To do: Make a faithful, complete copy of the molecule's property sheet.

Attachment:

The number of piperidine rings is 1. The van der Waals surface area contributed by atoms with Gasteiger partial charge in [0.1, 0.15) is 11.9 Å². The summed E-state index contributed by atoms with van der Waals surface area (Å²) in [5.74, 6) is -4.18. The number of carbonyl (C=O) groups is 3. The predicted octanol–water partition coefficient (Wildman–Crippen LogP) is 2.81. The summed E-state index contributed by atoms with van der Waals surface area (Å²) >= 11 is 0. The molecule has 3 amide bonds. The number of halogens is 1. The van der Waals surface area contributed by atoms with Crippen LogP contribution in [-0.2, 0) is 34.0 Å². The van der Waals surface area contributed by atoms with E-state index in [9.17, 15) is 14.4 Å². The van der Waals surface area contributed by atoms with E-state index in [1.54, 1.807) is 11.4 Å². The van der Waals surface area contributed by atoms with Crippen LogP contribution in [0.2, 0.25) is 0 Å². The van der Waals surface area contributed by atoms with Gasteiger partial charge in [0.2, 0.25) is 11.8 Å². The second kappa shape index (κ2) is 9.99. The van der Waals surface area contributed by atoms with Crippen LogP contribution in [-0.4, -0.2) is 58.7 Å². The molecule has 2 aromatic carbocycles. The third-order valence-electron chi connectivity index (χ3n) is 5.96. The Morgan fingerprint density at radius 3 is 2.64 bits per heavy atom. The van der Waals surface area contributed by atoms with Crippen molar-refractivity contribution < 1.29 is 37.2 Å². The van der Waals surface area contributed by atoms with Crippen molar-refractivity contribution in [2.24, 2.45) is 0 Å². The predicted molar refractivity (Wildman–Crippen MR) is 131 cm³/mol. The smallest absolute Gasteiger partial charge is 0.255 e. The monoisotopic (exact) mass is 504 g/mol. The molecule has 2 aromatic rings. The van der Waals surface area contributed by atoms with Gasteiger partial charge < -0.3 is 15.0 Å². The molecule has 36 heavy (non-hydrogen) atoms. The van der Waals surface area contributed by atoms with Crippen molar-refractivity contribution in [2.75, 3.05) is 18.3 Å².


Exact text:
The number of piperidine rings is 1. The van der Waals surface area contributed by atoms with Gasteiger partial charge in [0.1, 0.15) is 11.9 Å². The summed E-state index contributed by atoms with van der Waals surface area (Å²) in [5.74, 6) is -4.18. The number of carbonyl (C=O) groups is 3. The predicted octanol–water partition coefficient (Wildman–Crippen LogP) is 2.81. The summed E-state index contributed by atoms with van der Waals surface area (Å²) >= 11 is 0. The molecule has 3 amide bonds. The number of halogens is 1. The van der Waals surface area contributed by atoms with Crippen LogP contribution in [-0.2, 0) is 34.0 Å². The van der Waals surface area contributed by atoms with E-state index in [9.17, 15) is 14.4 Å². The van der Waals surface area contributed by atoms with E-state index in [1.54, 1.807) is 11.4 Å². The van der Waals surface area contributed by atoms with Crippen LogP contribution in [0.2, 0.25) is 0 Å². The van der Waals surface area contributed by atoms with Gasteiger partial charge in [0.2, 0.25) is 11.8 Å². The second kappa shape index (κ2) is 9.99. The van der Waals surface area contributed by atoms with Crippen LogP contribution in [-0.4, -0.2) is 58.7 Å². The molecule has 2 aromatic carbocycles. The third-order valence-electron chi connectivity index (χ3n) is 5.96. The Morgan fingerprint density at radius 3 is 2.64 bits per heavy atom. The van der Waals surface area contributed by atoms with Crippen molar-refractivity contribution < 1.29 is 37.2 Å². The van der Waals surface area contributed by atoms with Crippen molar-refractivity contribution in [2.24, 2.45) is 0 Å². The predicted molar refractivity (Wildman–Crippen MR) is 131 cm³/mol. The smallest absolute Gasteiger partial charge is 0.255 e. The monoisotopic (exact) mass is 504 g/mol. The molecule has 2 aromatic rings. The van der Waals surface area contributed by atoms with Gasteiger partial charge < -0.3 is 15.0 Å². The molecule has 36 heavy (non-hydrogen) atoms. The van der Waals surface area contributed by atoms with Crippen molar-refractivity contribution in [2.75, 3.05) is 18.3 Å².